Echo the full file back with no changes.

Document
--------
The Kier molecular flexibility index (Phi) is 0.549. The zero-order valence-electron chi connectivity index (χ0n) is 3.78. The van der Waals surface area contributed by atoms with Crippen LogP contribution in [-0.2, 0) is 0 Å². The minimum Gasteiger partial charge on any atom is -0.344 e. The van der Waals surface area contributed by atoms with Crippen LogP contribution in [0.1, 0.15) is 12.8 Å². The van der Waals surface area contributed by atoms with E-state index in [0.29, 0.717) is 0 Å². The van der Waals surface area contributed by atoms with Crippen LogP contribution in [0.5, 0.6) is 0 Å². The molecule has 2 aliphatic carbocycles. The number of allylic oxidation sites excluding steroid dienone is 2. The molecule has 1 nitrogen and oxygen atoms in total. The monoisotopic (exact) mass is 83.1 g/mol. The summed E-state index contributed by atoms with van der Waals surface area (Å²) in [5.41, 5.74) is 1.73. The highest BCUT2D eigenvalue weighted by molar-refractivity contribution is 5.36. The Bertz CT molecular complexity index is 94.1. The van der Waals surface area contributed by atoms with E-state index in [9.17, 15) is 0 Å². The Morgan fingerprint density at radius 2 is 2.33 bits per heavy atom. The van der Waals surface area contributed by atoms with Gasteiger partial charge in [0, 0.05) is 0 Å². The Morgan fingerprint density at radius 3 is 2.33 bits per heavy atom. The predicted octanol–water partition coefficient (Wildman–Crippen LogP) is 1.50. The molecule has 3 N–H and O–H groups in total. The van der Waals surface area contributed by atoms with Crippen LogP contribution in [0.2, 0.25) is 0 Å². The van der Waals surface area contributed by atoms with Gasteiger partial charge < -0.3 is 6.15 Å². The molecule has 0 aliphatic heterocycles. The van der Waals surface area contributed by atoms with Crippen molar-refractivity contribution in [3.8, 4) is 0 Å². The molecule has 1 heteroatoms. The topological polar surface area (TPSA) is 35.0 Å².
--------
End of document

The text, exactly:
The Kier molecular flexibility index (Phi) is 0.549. The zero-order valence-electron chi connectivity index (χ0n) is 3.78. The van der Waals surface area contributed by atoms with Crippen LogP contribution in [-0.2, 0) is 0 Å². The minimum Gasteiger partial charge on any atom is -0.344 e. The van der Waals surface area contributed by atoms with Crippen LogP contribution in [0.1, 0.15) is 12.8 Å². The van der Waals surface area contributed by atoms with E-state index in [0.29, 0.717) is 0 Å². The van der Waals surface area contributed by atoms with Crippen LogP contribution in [0.5, 0.6) is 0 Å². The molecule has 2 aliphatic carbocycles. The number of allylic oxidation sites excluding steroid dienone is 2. The molecule has 1 nitrogen and oxygen atoms in total. The monoisotopic (exact) mass is 83.1 g/mol. The summed E-state index contributed by atoms with van der Waals surface area (Å²) in [5.41, 5.74) is 1.73. The highest BCUT2D eigenvalue weighted by molar-refractivity contribution is 5.36. The Bertz CT molecular complexity index is 94.1. The van der Waals surface area contributed by atoms with E-state index in [9.17, 15) is 0 Å². The Morgan fingerprint density at radius 2 is 2.33 bits per heavy atom. The van der Waals surface area contributed by atoms with Gasteiger partial charge in [0, 0.05) is 0 Å². The Morgan fingerprint density at radius 3 is 2.33 bits per heavy atom. The predicted octanol–water partition coefficient (Wildman–Crippen LogP) is 1.50. The molecule has 3 N–H and O–H groups in total. The van der Waals surface area contributed by atoms with Crippen LogP contribution in [0.2, 0.25) is 0 Å². The van der Waals surface area contributed by atoms with Gasteiger partial charge < -0.3 is 6.15 Å². The molecule has 0 aliphatic heterocycles. The van der Waals surface area contributed by atoms with Crippen molar-refractivity contribution in [3.8, 4) is 0 Å². The molecule has 1 heteroatoms. The topological polar surface area (TPSA) is 35.0 Å².